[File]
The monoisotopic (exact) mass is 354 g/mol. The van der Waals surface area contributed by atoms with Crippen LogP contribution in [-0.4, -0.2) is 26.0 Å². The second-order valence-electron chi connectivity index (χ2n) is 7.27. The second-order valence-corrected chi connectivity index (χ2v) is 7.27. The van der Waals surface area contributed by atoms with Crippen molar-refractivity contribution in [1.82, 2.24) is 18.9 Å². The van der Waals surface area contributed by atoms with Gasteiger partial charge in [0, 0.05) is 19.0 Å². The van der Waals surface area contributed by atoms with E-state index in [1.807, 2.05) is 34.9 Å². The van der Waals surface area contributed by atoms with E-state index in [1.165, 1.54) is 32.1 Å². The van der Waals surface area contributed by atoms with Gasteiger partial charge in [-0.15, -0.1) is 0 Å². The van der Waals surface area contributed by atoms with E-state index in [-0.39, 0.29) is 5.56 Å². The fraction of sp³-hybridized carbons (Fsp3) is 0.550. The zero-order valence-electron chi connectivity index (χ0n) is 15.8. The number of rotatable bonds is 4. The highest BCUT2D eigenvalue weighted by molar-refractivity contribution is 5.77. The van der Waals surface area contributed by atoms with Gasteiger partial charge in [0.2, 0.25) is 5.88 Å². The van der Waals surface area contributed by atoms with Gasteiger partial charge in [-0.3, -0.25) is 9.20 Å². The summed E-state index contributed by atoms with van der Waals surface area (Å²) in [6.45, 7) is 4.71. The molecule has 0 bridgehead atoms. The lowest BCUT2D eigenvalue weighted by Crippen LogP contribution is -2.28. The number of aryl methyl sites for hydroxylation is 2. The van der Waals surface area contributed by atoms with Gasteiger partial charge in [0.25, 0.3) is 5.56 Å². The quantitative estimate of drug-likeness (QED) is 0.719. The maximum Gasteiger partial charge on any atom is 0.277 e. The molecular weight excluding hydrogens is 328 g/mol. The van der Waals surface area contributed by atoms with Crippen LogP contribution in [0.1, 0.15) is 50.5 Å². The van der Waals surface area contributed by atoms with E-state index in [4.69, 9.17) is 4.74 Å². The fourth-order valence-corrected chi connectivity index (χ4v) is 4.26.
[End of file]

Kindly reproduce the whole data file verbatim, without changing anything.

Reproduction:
The monoisotopic (exact) mass is 354 g/mol. The van der Waals surface area contributed by atoms with Crippen LogP contribution in [-0.4, -0.2) is 26.0 Å². The second-order valence-electron chi connectivity index (χ2n) is 7.27. The second-order valence-corrected chi connectivity index (χ2v) is 7.27. The van der Waals surface area contributed by atoms with Crippen molar-refractivity contribution in [1.82, 2.24) is 18.9 Å². The van der Waals surface area contributed by atoms with Gasteiger partial charge in [0, 0.05) is 19.0 Å². The van der Waals surface area contributed by atoms with E-state index in [1.807, 2.05) is 34.9 Å². The van der Waals surface area contributed by atoms with E-state index in [1.165, 1.54) is 32.1 Å². The van der Waals surface area contributed by atoms with Gasteiger partial charge in [-0.15, -0.1) is 0 Å². The van der Waals surface area contributed by atoms with E-state index in [-0.39, 0.29) is 5.56 Å². The fraction of sp³-hybridized carbons (Fsp3) is 0.550. The zero-order valence-electron chi connectivity index (χ0n) is 15.8. The number of rotatable bonds is 4. The highest BCUT2D eigenvalue weighted by molar-refractivity contribution is 5.77. The van der Waals surface area contributed by atoms with Gasteiger partial charge in [0.2, 0.25) is 5.88 Å². The van der Waals surface area contributed by atoms with Gasteiger partial charge in [-0.3, -0.25) is 9.20 Å². The summed E-state index contributed by atoms with van der Waals surface area (Å²) in [6.45, 7) is 4.71. The molecule has 0 bridgehead atoms. The lowest BCUT2D eigenvalue weighted by Crippen LogP contribution is -2.28. The number of aryl methyl sites for hydroxylation is 2. The van der Waals surface area contributed by atoms with Gasteiger partial charge in [0.25, 0.3) is 5.56 Å². The quantitative estimate of drug-likeness (QED) is 0.719. The maximum Gasteiger partial charge on any atom is 0.277 e. The molecular weight excluding hydrogens is 328 g/mol. The van der Waals surface area contributed by atoms with Crippen LogP contribution in [0.1, 0.15) is 50.5 Å². The van der Waals surface area contributed by atoms with E-state index in [4.69, 9.17) is 4.74 Å². The fourth-order valence-corrected chi connectivity index (χ4v) is 4.26.